As you'd expect in the land of the Almighty Dollar, voters' economic concerns are playing a significant role in the 2016 presidential campaign.
In our stagnant Obama Depression economy, it's a sorry fact that most people aren't any better off than they were ten years ago. In fact, working-class wages haven't risen since the 1970s when adjusted for inflation. Socialist Sen. Bernie Sanders' message is that this stagnation is because "the rich" are being selfish and that government must force them to pay more taxes so that the government can take better care of the less fortunate.
The argument that the government should do whatever is required to ensure financial equality goes back to the Fabian Society, founded in England in 1895 "for the betterment of society." Fabian writers and their Marxist cousins influenced the leaders of many developing countries who believed that government had to own the "commanding heights" of the economy to ensure economic justice.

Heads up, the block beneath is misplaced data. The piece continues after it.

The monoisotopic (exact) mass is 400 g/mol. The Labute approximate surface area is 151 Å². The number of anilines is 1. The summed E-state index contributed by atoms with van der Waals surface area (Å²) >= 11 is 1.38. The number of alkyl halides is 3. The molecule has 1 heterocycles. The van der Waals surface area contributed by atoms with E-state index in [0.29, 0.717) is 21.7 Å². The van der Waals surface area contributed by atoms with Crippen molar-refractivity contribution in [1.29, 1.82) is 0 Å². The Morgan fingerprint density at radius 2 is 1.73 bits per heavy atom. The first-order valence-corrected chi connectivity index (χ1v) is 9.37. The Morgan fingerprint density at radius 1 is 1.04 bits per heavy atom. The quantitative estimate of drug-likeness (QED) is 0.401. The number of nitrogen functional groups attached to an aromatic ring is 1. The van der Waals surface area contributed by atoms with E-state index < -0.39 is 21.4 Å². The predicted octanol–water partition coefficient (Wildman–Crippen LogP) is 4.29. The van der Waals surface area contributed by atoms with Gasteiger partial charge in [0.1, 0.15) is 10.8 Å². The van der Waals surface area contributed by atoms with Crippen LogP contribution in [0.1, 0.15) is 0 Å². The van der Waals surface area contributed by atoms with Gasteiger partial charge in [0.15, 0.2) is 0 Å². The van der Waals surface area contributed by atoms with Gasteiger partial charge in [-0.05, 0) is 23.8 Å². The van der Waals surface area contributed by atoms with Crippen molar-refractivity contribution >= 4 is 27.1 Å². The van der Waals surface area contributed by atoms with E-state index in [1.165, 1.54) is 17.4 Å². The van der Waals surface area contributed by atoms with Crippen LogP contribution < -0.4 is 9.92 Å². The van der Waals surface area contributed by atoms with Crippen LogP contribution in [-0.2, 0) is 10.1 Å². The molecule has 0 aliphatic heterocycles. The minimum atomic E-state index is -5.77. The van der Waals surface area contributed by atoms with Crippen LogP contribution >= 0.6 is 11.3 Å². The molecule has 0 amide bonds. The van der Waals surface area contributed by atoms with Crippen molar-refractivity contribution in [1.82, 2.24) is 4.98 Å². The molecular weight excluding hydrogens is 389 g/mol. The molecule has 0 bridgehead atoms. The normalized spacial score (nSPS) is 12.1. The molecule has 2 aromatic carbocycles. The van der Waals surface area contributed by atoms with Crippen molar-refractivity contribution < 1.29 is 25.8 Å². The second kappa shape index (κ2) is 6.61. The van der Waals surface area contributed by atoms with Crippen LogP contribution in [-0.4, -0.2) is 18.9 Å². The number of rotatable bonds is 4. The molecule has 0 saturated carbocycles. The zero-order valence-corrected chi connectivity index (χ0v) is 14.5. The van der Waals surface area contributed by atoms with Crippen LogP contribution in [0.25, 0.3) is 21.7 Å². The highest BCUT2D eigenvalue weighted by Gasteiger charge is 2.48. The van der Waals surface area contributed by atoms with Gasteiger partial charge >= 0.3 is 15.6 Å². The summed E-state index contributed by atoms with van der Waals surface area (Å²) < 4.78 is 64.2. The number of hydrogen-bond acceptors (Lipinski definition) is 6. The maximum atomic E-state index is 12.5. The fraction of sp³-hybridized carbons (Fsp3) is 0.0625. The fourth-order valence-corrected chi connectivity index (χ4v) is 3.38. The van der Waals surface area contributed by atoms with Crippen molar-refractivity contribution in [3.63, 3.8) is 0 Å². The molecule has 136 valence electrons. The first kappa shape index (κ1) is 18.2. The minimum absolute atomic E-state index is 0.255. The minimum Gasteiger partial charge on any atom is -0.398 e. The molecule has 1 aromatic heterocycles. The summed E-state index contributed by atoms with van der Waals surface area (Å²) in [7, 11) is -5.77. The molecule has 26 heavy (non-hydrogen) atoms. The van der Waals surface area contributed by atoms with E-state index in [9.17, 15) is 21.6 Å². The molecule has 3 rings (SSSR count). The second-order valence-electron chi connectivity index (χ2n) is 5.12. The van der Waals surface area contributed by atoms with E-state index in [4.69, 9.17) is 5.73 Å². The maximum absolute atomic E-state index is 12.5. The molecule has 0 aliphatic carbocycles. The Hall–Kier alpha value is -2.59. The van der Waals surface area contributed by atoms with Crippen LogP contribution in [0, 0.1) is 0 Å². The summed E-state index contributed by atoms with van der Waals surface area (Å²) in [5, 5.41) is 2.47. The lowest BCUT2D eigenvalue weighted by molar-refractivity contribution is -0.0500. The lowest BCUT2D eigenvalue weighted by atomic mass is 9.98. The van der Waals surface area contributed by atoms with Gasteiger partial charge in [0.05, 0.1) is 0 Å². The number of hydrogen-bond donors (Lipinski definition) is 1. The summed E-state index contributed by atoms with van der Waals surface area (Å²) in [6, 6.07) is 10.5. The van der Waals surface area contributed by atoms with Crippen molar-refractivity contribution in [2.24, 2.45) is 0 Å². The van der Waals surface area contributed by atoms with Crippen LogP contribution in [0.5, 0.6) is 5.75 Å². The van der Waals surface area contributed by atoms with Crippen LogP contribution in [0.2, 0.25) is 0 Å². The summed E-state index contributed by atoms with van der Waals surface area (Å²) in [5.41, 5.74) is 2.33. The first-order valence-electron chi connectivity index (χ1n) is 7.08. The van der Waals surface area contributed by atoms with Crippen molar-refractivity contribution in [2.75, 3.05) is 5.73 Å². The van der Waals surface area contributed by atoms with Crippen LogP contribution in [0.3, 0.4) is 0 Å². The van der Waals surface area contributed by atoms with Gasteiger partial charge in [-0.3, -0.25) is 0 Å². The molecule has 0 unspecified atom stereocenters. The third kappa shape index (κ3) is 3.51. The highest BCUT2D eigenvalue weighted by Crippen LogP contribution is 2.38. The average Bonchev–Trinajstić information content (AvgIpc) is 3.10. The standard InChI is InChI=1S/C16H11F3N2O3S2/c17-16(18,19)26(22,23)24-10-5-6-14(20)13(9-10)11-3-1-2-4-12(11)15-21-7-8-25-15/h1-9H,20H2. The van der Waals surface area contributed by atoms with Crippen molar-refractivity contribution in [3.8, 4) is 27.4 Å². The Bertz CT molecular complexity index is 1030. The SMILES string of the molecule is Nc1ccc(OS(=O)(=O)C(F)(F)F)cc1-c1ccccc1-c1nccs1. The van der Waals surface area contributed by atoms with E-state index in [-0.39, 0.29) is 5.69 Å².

To this day, most third-world countries have a vast mass of poor people and a handful of hugely rich folks who are politically connected and control the "national champion" companies that, through monopoly powers granted by the government, are one of the few paths to fortune amidst the teeming masses of poor people.
The Fabian phrase provided the title of the book The Commanding Heights: The Battle for the World Economy (TCH) written by Daniel Yergin and Joseph Stanislaw.
The authors note that people often seek to better their economic situations through political means. Politicians, responding to voter unrest, have written laws which seek to reward people for voting for them. Mr. Sanders' battle cry is that "the 1%" have enjoyed an "unfair" share of national income and that government, like Robin Hood, must take from "the rich" and give to "the poor."